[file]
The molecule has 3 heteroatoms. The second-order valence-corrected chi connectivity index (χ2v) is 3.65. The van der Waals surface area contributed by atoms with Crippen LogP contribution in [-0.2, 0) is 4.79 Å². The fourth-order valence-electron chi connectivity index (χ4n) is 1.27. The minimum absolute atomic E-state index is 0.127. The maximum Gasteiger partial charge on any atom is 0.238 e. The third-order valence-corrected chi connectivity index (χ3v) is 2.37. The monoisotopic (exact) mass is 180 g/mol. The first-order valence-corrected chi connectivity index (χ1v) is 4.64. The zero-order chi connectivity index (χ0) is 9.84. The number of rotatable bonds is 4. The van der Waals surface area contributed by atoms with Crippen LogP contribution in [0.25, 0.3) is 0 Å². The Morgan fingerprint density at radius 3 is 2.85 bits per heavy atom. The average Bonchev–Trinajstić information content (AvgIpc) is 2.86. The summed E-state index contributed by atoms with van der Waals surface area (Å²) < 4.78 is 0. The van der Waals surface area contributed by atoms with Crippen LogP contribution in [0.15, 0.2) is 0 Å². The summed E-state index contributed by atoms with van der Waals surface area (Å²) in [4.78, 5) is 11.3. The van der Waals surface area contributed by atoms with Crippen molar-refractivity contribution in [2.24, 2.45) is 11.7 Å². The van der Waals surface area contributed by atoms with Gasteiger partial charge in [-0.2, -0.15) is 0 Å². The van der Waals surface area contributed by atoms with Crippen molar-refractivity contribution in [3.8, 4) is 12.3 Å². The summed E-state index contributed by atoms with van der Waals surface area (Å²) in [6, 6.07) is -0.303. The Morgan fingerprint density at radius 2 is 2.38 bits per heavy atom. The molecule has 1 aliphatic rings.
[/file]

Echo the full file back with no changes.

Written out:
The molecule has 3 heteroatoms. The second-order valence-corrected chi connectivity index (χ2v) is 3.65. The van der Waals surface area contributed by atoms with Crippen LogP contribution in [-0.2, 0) is 4.79 Å². The fourth-order valence-electron chi connectivity index (χ4n) is 1.27. The minimum absolute atomic E-state index is 0.127. The maximum Gasteiger partial charge on any atom is 0.238 e. The third-order valence-corrected chi connectivity index (χ3v) is 2.37. The monoisotopic (exact) mass is 180 g/mol. The first-order valence-corrected chi connectivity index (χ1v) is 4.64. The zero-order chi connectivity index (χ0) is 9.84. The number of rotatable bonds is 4. The van der Waals surface area contributed by atoms with Crippen LogP contribution in [0.25, 0.3) is 0 Å². The Morgan fingerprint density at radius 3 is 2.85 bits per heavy atom. The average Bonchev–Trinajstić information content (AvgIpc) is 2.86. The summed E-state index contributed by atoms with van der Waals surface area (Å²) < 4.78 is 0. The van der Waals surface area contributed by atoms with Crippen LogP contribution in [0.15, 0.2) is 0 Å². The summed E-state index contributed by atoms with van der Waals surface area (Å²) in [4.78, 5) is 11.3. The van der Waals surface area contributed by atoms with Crippen molar-refractivity contribution in [2.24, 2.45) is 11.7 Å². The van der Waals surface area contributed by atoms with Gasteiger partial charge in [-0.2, -0.15) is 0 Å². The van der Waals surface area contributed by atoms with Crippen molar-refractivity contribution in [3.8, 4) is 12.3 Å². The summed E-state index contributed by atoms with van der Waals surface area (Å²) in [6, 6.07) is -0.303. The Morgan fingerprint density at radius 2 is 2.38 bits per heavy atom. The molecule has 1 aliphatic rings.